Shall I refresh the tea? Any one for a fancy cake or cucumber sandwich?
Maternal grandmother Mary Fitzpatrick Ball (1894-1936):
When I was a child I loved the photographs my mother had of you, still do. Grandmother Mary, you died when my mother was only 5 years old. Mam’s memories of you were the recollections of a 5 year old child, moments wrapped up in scents and sounds. When you were a little girl, your father and mother took your family to live in Liverpool, England. What do you recall of that time? Was the journey difficult? I’m very grateful they brought you back to Ireland, since it is in Ireland that you met my grandfather. I have always wondered where and how did you and my grandfather meet?
Maternal great-grandmother Mary Hynes Fitzpatrick (1873-?):
When I look at images of you, I see the face of a woman who dealt with a lot of hardship in life. Although you look into the camera’s lens, my mother recollected that you would allow neither her nor any of your grandchildren to make eye contact with you. Did you want to save them from the sadness in your eyes?
Was it difficult when you moved with your husband, and children Mary and Joseph, to Liverpool? A few years later you returned to Ireland with your husband, daughter and two more sons, but little Joseph had died in Liverpool. Was it a wrench to leave him behind? Were you ever able to return and visit his grave?
Maternal great-great grandmother, Mary Kettle Fitzpatrick (1832-1871):
Did you ever feel overshadowed by your brother Andrew J. Kettle, Secretary of the Land League? Did he practice his speeches on you? When you were a young child you and Andrew shared a room, along with your nanny Mary. Did you remain close as you grew into adulthood? In 1839, when you were only 7 years old, what was the night of the 'Big Wind' like? Did it really tear the roof from your home, and do you recall a sky filled with a million stars?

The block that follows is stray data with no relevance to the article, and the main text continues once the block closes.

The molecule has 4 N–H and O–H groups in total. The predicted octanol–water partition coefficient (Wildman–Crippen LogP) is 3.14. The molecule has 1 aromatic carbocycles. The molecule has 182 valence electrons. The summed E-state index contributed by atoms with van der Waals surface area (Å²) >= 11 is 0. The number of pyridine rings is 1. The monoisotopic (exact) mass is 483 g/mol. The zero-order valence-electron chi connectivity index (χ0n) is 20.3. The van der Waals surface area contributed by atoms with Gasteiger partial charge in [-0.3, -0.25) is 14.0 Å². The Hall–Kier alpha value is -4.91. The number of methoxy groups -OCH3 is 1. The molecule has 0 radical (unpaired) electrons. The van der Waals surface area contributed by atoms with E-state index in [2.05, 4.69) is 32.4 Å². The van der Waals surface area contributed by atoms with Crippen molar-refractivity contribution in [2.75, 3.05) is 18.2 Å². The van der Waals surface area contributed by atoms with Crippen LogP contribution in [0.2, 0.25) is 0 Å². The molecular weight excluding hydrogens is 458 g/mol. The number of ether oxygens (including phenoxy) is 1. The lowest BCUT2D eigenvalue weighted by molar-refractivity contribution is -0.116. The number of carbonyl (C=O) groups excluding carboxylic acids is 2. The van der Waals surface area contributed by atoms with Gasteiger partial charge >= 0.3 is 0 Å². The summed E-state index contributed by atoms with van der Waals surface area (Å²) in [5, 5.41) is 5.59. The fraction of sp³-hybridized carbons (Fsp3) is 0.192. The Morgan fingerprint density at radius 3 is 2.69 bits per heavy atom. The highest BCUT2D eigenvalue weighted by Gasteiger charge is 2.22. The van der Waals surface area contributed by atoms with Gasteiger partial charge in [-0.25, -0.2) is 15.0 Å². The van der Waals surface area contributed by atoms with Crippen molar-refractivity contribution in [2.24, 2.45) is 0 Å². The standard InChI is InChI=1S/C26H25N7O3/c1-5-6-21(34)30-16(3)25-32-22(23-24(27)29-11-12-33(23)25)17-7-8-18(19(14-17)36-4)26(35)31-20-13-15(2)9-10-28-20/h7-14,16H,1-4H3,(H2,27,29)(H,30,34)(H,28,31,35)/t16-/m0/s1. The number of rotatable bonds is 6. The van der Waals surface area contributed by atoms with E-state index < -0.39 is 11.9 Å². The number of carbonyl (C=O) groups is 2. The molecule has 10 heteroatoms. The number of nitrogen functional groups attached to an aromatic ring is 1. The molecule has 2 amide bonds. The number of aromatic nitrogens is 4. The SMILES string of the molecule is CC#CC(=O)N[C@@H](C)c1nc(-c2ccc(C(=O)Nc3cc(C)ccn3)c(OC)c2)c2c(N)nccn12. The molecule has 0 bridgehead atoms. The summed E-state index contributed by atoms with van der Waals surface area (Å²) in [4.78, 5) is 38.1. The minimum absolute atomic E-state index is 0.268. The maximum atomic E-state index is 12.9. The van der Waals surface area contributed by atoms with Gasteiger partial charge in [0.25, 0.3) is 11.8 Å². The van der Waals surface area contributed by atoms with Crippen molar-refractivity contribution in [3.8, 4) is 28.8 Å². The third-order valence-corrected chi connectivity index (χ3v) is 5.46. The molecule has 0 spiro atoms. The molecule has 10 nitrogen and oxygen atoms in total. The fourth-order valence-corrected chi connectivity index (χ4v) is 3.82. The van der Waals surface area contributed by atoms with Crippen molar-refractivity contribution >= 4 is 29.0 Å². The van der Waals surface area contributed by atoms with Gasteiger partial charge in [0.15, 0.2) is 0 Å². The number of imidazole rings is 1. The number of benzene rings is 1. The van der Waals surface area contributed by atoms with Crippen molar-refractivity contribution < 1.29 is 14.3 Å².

You died so young, only 39 years old. Your youngest child Teresa was ten months old at the time, but your daughter Alice took care of her. Eventually Alice took care of my mother and her siblings too, after their mother died. Thank you for teaching Alice so well.
Oh dear, now we're all crying in our cups. Shall we move on to one of our more colourful relations?
Maternal 4th great-grandmother Mary Brien Cavenaugh (1775-?):
When I think about you I imagine you as a wild Irish woman. It seems you had much more freedom than many young women of your day, since you were working as a messenger and a buyer for your family’s extensive carmanstage at Turvey in North County Dublin. Is it true you illegally transported pikes in order to arm the men of north county Dublin for the 1798 Rebellion? Did you find it exhilarating? Did you worry about getting caught?
You are still known, by your female descendants far and wide, for your powers as a healer. Is it true some of the finest physicians in Dublin consulted with you on their most difficult cases? Your grandson Andrew J. Kettle said so in his memoirs.
Before we finish our tea and say farewell, I want to tell you how much I love and admire each one of you and ask, what is the one thing in your life for which you would like to be remembered?
Thank you, dear grannies, for taking the time to enjoy this fantasy tea with me.
Ah me, if only time travel was possible...
If it was possible what questions would you ask your deceased
grandmothers and great-grandmothers?
This post is dedicated with love to my paternal 1st cousin Kathleen, who often muses about lunchtimes with the famous and infamous.
Be sure to stop by the Sepia Saturday Blog to see how others have interpreted today’s inspiration image.